Descent is meant to be a relief and much easier than climbing. Coming off Mt Kenya this means another 6.5km to the next overnight hut and almost all of it sliding and sidestepping down a scree-bowl.
If the rocks had been covered with snow and my boots had been longer and waxed, Moses and I could have carved a great powder-eight and covered the distance in less than a quarter of the time.
After almost 10hours walking I was able to sleep despite the altitude.
Waking up at 4,300m at Teleki Lodge a family of rock hyrax were playing in the sun and I could look back at what I’d achieved the day before. If it weren’t for the pain in my quads and toes I wouldn’t have believed I’d done it.
Once the Point Lenana’s been conquered and the scree bowl survived the only thing I could focus on was a shower and a massage. Unfortunately this was still 2 days away.
My fourth night on the mountain was spent at Met Station Camp after a steep 10km down dry creek beds and along giant lobelia covered ridges.
This camp was more intimate. The trekkers I’d started out with had all either spent more time acclimatising or, like Peter and Mary-Jane, had taken the more common Chogoria route down.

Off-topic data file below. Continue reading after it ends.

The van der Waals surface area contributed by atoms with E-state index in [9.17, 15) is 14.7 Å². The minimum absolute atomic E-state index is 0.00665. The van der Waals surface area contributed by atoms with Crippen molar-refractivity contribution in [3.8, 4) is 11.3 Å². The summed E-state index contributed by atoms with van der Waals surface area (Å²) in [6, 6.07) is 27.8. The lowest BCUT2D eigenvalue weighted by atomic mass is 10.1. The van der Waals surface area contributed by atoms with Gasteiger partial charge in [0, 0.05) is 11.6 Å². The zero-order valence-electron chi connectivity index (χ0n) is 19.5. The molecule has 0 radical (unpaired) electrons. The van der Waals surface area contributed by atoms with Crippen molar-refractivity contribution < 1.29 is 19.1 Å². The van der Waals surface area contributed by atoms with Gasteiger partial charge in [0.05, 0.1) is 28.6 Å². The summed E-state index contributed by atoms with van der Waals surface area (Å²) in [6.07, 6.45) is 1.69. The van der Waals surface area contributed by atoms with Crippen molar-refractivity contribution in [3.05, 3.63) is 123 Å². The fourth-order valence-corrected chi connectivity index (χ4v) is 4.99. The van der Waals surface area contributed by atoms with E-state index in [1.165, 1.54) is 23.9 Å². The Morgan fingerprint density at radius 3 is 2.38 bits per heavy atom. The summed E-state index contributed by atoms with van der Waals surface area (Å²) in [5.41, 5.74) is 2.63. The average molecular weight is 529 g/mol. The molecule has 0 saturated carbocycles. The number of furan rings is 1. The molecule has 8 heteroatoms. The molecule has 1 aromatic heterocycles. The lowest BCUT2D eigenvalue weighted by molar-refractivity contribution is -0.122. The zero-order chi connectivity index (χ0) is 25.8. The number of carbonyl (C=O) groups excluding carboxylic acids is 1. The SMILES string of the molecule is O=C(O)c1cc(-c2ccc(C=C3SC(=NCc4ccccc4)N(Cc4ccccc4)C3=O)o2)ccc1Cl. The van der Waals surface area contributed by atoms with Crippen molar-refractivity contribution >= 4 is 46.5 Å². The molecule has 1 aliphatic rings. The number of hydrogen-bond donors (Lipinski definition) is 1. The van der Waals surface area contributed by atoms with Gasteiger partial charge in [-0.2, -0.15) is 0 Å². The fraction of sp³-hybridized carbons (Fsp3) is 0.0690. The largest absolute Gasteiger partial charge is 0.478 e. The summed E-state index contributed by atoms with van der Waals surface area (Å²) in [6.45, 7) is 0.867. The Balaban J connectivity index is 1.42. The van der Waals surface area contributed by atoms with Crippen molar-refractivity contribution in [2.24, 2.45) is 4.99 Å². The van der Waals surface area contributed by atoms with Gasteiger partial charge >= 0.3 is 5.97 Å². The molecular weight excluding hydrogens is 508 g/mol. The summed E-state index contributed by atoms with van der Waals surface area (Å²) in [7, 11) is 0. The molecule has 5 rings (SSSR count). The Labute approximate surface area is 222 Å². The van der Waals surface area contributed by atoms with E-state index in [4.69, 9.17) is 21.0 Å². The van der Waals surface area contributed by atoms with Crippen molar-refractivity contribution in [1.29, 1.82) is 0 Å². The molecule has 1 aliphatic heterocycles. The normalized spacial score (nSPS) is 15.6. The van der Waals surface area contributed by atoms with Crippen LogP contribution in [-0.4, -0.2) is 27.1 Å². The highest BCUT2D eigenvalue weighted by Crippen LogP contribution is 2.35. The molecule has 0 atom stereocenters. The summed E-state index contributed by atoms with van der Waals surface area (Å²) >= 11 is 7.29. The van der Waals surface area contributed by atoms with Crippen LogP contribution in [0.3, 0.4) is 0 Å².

On my final night on the mountain it was me, my entourage and a group of about 10 other
Kenyan porters. Whist I never felt unsafe, I did lock the hut door… as much to keep the monkeys out, as to help me feel a little more secure.
Walking down a fire trail for 9km on my last day on Mt Kenya was an anticlimax. For the second time I was passed Richard and John in a 4×4, only this time it was on the way down. I asked Moses why we couldn’t get a lift,
“They asked if we wanted a ride, but I told them we were so close that we would walk,” he said.
I walked on in silence but picked up the pace.
Less than two hours into the fifth and final day we reached the Naromoru Gate at 2,400m. Lying on the grass, relief, satisfaction and surprise were all fighting to be my most dominant emotion.
For Moses, I think it was just relief. He’d more than earned his wage getting me up and over the mountain and his patience with me on summit day I’m sure was the reason I made it at all.
Protocol in Kenya is that you give your guide the tip for all the people that supported you and he will divide it appropriately. I’m not sure how my US$150 tip was received – Moses launched into Swahili with the driver and I couldn’t understand anything other than ‘complicated’.
Only around 10,000 people attempt to climb Mt Kenya each year compared with over 25,000 for Mt Kilimanjaro. As a stand-alone experience it this climb was life changing. I spent basically 5 days in the wilderness, away from all family and friends. I pushed myself physically harder than I’ve ever pushed before… and all on my own.
I surprised myself how readily I put one foot after the other and just kept going – even
when each step felt like a 10km run.
How effective Mt Kenya is as a practice for Mt Kilimanjaro is yet to be tested. But at least for Kili I won’t be doing it on my own, I’ll have a group of Aussies all climbing for a cure helping me up and over whatever rocks and ridges are along the way.